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How to avoid embarrassing mistakes in global research

Laia Vinyeta

Laia Vinyeta

Laia Vinyeta

Laia has worked as a freelance qualitative market researcher for more than 10 years. Laia is also a professional translator and can speak many different languages so she specialises in international research. Understanding both the culture of origin and the local culture are a key issue that must be managed by professionals.

In the latest post in our series by global moderators from the Liveminds network, Laia Vinyeta tells us about the importance of cultural understanding when carrying out global research projects.

International projects have some specific needs that are sometimes unmet. Whenever many different people from different countries are involved in the same project, the leading and management become quite difficult. This is one of the reasons why it’s so important to consider online tools such as diaries or communities for qualitative research. Online diaries or communities have many strengths. For example, the fieldwork from all countries can be managed by the leading project manager from his or her office, they will only need a computer with internet access.

Okay, you will now tell me about the language problem, the fact that not all participants will be able to express their opinions in one common language. That’s true, but since local culture is important in every research project it’s also important that the participants use their first language in order to transmit their opinions, feelings and perceptions clearly.

The second main strength of online qual research in international projects is that all the participants’ written opinions can be translated by a professional translator who will perfectly adapt the comments to the target culture without forgetting the native nuances. And this is a key issue if we compare it to simultaneous interpreting, which might translate the general meanings of the participant’s speech instead of focusing on those little details that could make a project succeed or fail in terms of cultural adaptation.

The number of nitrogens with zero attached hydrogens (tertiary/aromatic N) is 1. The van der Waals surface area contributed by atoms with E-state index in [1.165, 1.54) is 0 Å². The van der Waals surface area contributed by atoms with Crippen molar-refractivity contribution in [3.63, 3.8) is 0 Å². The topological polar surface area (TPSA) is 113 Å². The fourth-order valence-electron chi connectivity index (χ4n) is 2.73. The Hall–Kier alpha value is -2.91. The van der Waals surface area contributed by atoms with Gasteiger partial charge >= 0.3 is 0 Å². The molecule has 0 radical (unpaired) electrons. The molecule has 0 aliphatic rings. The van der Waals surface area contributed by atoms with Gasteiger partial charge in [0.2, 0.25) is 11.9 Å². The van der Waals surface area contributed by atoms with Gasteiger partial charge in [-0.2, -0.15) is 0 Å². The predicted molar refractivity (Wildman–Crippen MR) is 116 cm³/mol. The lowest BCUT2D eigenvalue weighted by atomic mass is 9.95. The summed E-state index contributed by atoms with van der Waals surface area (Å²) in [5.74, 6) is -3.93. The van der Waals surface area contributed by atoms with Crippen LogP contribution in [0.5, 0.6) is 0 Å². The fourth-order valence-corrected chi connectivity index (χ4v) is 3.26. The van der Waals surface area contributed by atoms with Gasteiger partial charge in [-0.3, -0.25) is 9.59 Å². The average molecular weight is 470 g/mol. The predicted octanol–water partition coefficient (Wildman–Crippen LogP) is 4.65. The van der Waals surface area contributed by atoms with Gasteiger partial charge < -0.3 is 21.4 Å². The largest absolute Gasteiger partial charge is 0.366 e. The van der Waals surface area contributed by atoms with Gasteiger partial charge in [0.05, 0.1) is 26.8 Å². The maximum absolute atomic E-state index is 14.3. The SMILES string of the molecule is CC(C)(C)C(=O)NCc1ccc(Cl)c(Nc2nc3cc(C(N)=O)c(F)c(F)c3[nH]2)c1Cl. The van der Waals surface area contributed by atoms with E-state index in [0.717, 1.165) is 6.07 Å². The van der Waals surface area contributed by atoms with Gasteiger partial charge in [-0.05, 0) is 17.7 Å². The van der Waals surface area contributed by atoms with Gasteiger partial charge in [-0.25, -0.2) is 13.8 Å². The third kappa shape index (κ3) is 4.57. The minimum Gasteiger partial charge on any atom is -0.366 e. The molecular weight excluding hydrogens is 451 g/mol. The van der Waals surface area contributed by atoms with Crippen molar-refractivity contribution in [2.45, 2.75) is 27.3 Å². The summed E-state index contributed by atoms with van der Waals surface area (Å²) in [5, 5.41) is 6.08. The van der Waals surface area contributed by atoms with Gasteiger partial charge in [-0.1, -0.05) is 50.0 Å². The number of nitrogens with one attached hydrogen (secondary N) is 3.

One of the key aspects in a successful internalisation of a product is the fact that the translation fits both the local market and the local way of understanding it. One famous example is when Parker launched a campaign to sell non-leaking pens using the claim “It won’t leak in your pocket and embarrass you” successfully in English speaking markets. This was translated into Spanish for the Mexican launch literally as “No te embarazará chorreándose en tu bolsillo” instead of “No goteará en tu bolsillo ni te avergonzará”. What Parker was really telling the Mexicans was that the pen would not leak or get them pregnant. It was a complete disaster.

Of course, there are many companies that have understood the importance of cultural understanding and have adapted their offer to the target market as well as the translation, so that there are no misunderstandings or misinterpretations.


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